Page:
A derogation was given to the New Children’s Hospital in recognition of its scale, complexity and programme timeframe to completion. Its procurement strategy, which saw basement construction works undertaken prior to determining the final price for the above ground superstructure works, is not typical of a two-stage tender and was adopted to achieve the challenging programme timeframe to completion. This approach will be avoided in future unless there is an urgency in delivery that demands it be considered and then only with robust budgetary provision for risk.
The upgrade works to the Dunkettle interchange are also being procured by means of a two-stage tender however, in this case, investigative works only are being undertaken as part of the process to arrive at a target cost for the works.
Whilst the procurement approach taken in the New Children’s Hospital is bespoke to that project, nevertheless there are lessons that can be applied across the NDP. Reviews of two elements critical to the NDP’s successful delivery are currently under way.
My Department is reviewing the Public Spending Code which is the set of rules, procedures, and guidance to ensure Value for Money in public expenditure across the Irish Public Service. The following reforms will be considered and implemented as part of the Public Spending Code review:
- Strengthen and harmonise capital appraisal guidance;
- Greater clarity on governance and roles and responsibilities, particular in terms of who is the Sanctioning Authority and who is the Sponsoring Agency for major projects;
- Introduce new mechanisms to improve the accuracy of cost estimates;
- Improve project life cycle to better reflect the realities of project delivery; and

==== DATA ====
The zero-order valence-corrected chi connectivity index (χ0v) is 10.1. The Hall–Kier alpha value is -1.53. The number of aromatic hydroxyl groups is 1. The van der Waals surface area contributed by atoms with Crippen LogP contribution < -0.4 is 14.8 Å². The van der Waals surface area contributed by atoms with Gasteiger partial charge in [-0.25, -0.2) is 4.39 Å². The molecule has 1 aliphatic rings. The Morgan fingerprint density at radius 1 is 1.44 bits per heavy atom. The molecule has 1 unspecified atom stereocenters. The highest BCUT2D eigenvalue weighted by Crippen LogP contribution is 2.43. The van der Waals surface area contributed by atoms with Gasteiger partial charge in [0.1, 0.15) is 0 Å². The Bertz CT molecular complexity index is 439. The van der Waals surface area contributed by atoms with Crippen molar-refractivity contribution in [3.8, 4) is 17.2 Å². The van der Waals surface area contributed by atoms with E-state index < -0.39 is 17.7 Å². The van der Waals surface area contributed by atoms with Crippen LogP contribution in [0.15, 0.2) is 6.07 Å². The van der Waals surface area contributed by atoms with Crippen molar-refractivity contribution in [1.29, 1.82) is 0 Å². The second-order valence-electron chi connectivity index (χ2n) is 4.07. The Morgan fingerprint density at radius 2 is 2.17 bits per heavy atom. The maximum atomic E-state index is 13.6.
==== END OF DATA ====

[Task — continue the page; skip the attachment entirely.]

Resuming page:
- Complement the Project Ireland 2040 Capital Tracker in monitoring projects and costs.
The revised central elements of the Public Spending Code relating to the appraisal and management of public capital projects will be published this summer. Further technical guidance building upon these central elements will follow in the second half of 2019 and in 2020.
The Capital Works Management Framework (“CWMF”), which represents the procedures and conditions of contract that must be used in the engagement of consultants and contractors on public works projects, is being reviewed by the Office of Government Procurement.
A set of objectives have been developed to manage the review process which will permit a progressive refinement of the CWMF rather than awaiting the completion of the entire work programme prior to implementation. Enhanced risk management throughout a project’s lifecycle and quality of information will inform all aspects of the work programme.
Consultation has already commenced with industry and the public bodies charged with the delivery of public works projects on a broad range of issues that are impacting on the successful and timely delivery of projects.